China’s housing conundrum
As impressive as China has been at building roads, bridges, and houses, its real estate construction boom is coming to an end, and there is no reason to expect a smooth landing
The impending bankruptcy of Chinese real estate giant Evergrande, with its $300 billion in debt, has roiled global investors. Analysts have focused mainly on whether the Chinese government will succeed in ring-fencing the problem, so that it does not spill over into a broader Westernstyle financial crisis.
Given the government’s deep pockets, including over $3 trillion in foreign-exchange reserves, and its ability to dictate restructuring terms without long court delays, few would bet against such an outcome. But concentrating only on near-term financial stability misses
China’s larger challenge: Rebalancing an economy that has depended for far too long on its massive real estate investment sector for jobs and growth.
The outsize share of real estate and related services in Chinese gross domestic product (GDP) — a staggering 25 per cent, and only slightly less after adjusting for net exports — is even larger than the property sector’s share of the Spanish and Irish economies at its pre2008 peak. Because of its knock-on effects on other sectors, a significant slowdown in China’s real-estate sector could easily cut 5-10 per cent from cumulative GDP growth over the ensuing few years.
Moreover, real estate is by far the most important savings vehicle in an economy where capital controls constrain citizens’ ability to invest abroad. Any significant decline in real estate prices would lead not only to widespread disaffection, but also to a potentially significant pullback in consumption of other goods and services.
Can’t the Chinese real estate machine just keep running full speed ahead, given the need to house the country’s 1.4 billion people? Maybe. But China has been rapidly building houses and apartment buildings for decades, not just in its top-tier cities but also in lessdesired third- and fourth-tier cities, where prices are much lower and vacancy rates are high.
As a result, China’s total housing supply, measured in square meters per person, has already reached the levels of much wealthier economies such as Germany and France. Although average housing quality in China is lower and there is potential to upgrade, the massive current level of real estate production has to be unsustainable. With the housing vacancy rate in urban China now at 21 per cent, the authorities fully understand the need to shift productive resources into other sectors.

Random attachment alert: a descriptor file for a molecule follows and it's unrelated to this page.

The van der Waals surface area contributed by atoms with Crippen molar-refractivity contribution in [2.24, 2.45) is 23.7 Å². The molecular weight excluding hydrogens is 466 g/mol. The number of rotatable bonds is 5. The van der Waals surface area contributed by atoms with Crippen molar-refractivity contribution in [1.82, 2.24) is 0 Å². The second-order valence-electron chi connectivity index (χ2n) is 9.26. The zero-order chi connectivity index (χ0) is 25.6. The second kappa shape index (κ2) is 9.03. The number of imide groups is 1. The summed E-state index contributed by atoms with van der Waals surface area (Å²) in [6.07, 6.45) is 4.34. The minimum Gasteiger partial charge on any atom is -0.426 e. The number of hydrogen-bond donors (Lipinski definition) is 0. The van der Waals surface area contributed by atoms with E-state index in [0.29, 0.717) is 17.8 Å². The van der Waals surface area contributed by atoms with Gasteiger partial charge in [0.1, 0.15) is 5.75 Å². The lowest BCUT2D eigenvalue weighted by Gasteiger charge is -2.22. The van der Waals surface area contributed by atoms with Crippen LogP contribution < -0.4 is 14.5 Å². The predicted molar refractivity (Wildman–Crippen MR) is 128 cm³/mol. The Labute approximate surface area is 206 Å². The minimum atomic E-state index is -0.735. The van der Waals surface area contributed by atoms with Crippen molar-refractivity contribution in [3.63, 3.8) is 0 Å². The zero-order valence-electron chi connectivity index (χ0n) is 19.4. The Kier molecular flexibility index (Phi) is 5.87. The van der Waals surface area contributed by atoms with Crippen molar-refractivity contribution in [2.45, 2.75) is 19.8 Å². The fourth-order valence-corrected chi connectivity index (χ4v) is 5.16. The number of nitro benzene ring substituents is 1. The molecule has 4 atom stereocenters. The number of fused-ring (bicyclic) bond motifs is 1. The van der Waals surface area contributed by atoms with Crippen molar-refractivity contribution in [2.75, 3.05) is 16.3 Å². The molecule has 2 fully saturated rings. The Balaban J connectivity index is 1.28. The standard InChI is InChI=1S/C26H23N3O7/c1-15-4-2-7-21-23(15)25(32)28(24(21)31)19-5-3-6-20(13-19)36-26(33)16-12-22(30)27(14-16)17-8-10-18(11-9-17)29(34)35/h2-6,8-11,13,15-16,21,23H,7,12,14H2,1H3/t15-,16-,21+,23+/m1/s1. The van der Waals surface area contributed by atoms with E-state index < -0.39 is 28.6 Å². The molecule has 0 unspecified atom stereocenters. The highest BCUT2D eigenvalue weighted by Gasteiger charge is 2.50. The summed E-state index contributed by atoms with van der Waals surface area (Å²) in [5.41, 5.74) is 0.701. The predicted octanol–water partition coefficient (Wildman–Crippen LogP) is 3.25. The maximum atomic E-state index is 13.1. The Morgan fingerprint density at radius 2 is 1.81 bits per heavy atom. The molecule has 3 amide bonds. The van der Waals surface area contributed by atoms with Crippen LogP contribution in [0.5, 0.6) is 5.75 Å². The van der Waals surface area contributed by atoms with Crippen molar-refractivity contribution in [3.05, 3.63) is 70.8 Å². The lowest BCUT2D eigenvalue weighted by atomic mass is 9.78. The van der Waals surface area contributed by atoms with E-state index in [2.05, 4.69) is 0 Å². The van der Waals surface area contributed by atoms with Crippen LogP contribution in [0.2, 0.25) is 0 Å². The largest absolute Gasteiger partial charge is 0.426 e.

But engineering a slow, controlled deflation of China’s real estate bubble will not be easy. With the banking sector having lent heavily to residential projects (Evergrande alone has borrowed from almost 300 banks and financial firms), a sharp drop in housing prices could prove painful and cascade catastrophically into other sectors.
In principle, banks are protected by substantial down payments, often amounting to 30 per cent or more of the purchase price. But given China’s epic house-price boom in the 21st century, 30 per cent may prove not nearly enough when a collapse comes. (After the 2008 financial crisis, US housing prices dropped by 36 per cent, and by significantly more in some regions.)
Besides, making housing more affordable has been an important goal of President Xi Jinping’s government, so there are limits to how much one can expect policymakers to prop up prices.
Many believe that the Evergrande housing crisis is part of the government’s general squeeze on the Chinese elite, which has included taking down internet giants, making it more difficult for wealthy parents to get private tutoring for their children, and insisting that firms give back much more to their communities. According to this line of thinking, policymakers can always recalibrate if their efforts to rein in housing debt, and Evergrande in particular, prove too destabilising. But as the government is well aware, this risks making the eventual reversal of the real estate and construction boom all the more painful.
Real estate slowdowns, even real estate-related financial crises, do not tend to happen on their own, but rather in the context of a slowing economy. The Chinese economy came roaring out of the pandemic, and for a while was the envy of the world, thanks in part to the government’s zero-covid strategy. But the future looks much less rosy. In addition to headwinds from an aging population and slowing productivity growth, the Delta variant is proving far more difficult to contain.
On top of all that, the almost daily rash of new government decrees has made it exceedingly difficult for the private sector to plan ahead. The resulting policy uncertainty would put a damper on growth even without the other issues. In such an environment, a housing market slowdown can significantly amplify any economic downturn, as I showed in a 2020 paper with Yuanchen Yang of Tsinghua University.
After nearly four decades of extraordinary economic expansion, one should not underestimate the Chinese authorities’ ability to maintain growth despite all obstacles. Nevertheless, as impressive as China has been at building roads, bridges, and houses, its real estate construction boom is coming to an end, and there is no reason to expect a smooth landing.
Chinese financial regulators may yet succeed in insulating the broader market from Evergrande’s crisis, and convincing everyone that this is an anomalous case. But given China’s decades-long over-reliance on the real estate sector for growth, particularly during general downturns, the biggest challenges may be yet to come.